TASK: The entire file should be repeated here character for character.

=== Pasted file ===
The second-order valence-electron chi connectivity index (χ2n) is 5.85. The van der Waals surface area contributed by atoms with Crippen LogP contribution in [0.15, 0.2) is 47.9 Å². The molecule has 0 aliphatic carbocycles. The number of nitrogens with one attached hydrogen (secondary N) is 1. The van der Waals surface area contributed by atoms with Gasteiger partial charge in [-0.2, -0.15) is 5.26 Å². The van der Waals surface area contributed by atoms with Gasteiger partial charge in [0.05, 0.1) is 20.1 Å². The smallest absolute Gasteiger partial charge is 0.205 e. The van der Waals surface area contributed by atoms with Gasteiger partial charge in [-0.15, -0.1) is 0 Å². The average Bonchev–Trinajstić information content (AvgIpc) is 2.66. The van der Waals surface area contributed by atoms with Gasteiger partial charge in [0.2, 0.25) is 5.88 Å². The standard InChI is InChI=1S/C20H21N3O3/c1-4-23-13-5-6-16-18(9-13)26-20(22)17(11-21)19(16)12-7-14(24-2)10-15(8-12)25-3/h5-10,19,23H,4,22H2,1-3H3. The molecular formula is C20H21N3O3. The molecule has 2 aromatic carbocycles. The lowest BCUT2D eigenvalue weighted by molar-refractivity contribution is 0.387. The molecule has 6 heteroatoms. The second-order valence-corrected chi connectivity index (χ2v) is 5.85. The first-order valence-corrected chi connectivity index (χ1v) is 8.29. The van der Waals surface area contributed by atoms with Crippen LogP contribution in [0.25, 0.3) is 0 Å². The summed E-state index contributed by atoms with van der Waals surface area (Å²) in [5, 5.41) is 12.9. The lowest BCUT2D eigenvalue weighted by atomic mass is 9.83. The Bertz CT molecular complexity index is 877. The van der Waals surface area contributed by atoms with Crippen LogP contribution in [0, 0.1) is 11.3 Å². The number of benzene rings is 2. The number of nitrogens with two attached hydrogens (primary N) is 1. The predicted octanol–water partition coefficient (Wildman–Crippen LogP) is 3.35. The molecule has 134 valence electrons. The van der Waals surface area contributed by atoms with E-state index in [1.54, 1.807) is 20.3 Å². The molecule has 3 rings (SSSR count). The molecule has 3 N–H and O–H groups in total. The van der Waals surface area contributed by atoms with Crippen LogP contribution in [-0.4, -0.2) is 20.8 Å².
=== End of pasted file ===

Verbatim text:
The second-order valence-electron chi connectivity index (χ2n) is 5.85. The van der Waals surface area contributed by atoms with Crippen LogP contribution in [0.15, 0.2) is 47.9 Å². The molecule has 0 aliphatic carbocycles. The number of nitrogens with one attached hydrogen (secondary N) is 1. The van der Waals surface area contributed by atoms with Gasteiger partial charge in [-0.2, -0.15) is 5.26 Å². The van der Waals surface area contributed by atoms with Gasteiger partial charge in [0.05, 0.1) is 20.1 Å². The smallest absolute Gasteiger partial charge is 0.205 e. The van der Waals surface area contributed by atoms with Gasteiger partial charge in [-0.15, -0.1) is 0 Å². The average Bonchev–Trinajstić information content (AvgIpc) is 2.66. The van der Waals surface area contributed by atoms with Gasteiger partial charge in [0.2, 0.25) is 5.88 Å². The standard InChI is InChI=1S/C20H21N3O3/c1-4-23-13-5-6-16-18(9-13)26-20(22)17(11-21)19(16)12-7-14(24-2)10-15(8-12)25-3/h5-10,19,23H,4,22H2,1-3H3. The molecular formula is C20H21N3O3. The molecule has 2 aromatic carbocycles. The lowest BCUT2D eigenvalue weighted by molar-refractivity contribution is 0.387. The molecule has 6 heteroatoms. The second-order valence-corrected chi connectivity index (χ2v) is 5.85. The first-order valence-corrected chi connectivity index (χ1v) is 8.29. The van der Waals surface area contributed by atoms with Crippen LogP contribution in [0.25, 0.3) is 0 Å². The summed E-state index contributed by atoms with van der Waals surface area (Å²) in [5, 5.41) is 12.9. The lowest BCUT2D eigenvalue weighted by atomic mass is 9.83. The Bertz CT molecular complexity index is 877. The van der Waals surface area contributed by atoms with Crippen LogP contribution in [0, 0.1) is 11.3 Å². The number of benzene rings is 2. The number of nitrogens with two attached hydrogens (primary N) is 1. The predicted octanol–water partition coefficient (Wildman–Crippen LogP) is 3.35. The molecule has 134 valence electrons. The van der Waals surface area contributed by atoms with E-state index in [1.54, 1.807) is 20.3 Å². The molecule has 3 rings (SSSR count). The molecule has 3 N–H and O–H groups in total. The van der Waals surface area contributed by atoms with Crippen LogP contribution in [-0.4, -0.2) is 20.8 Å².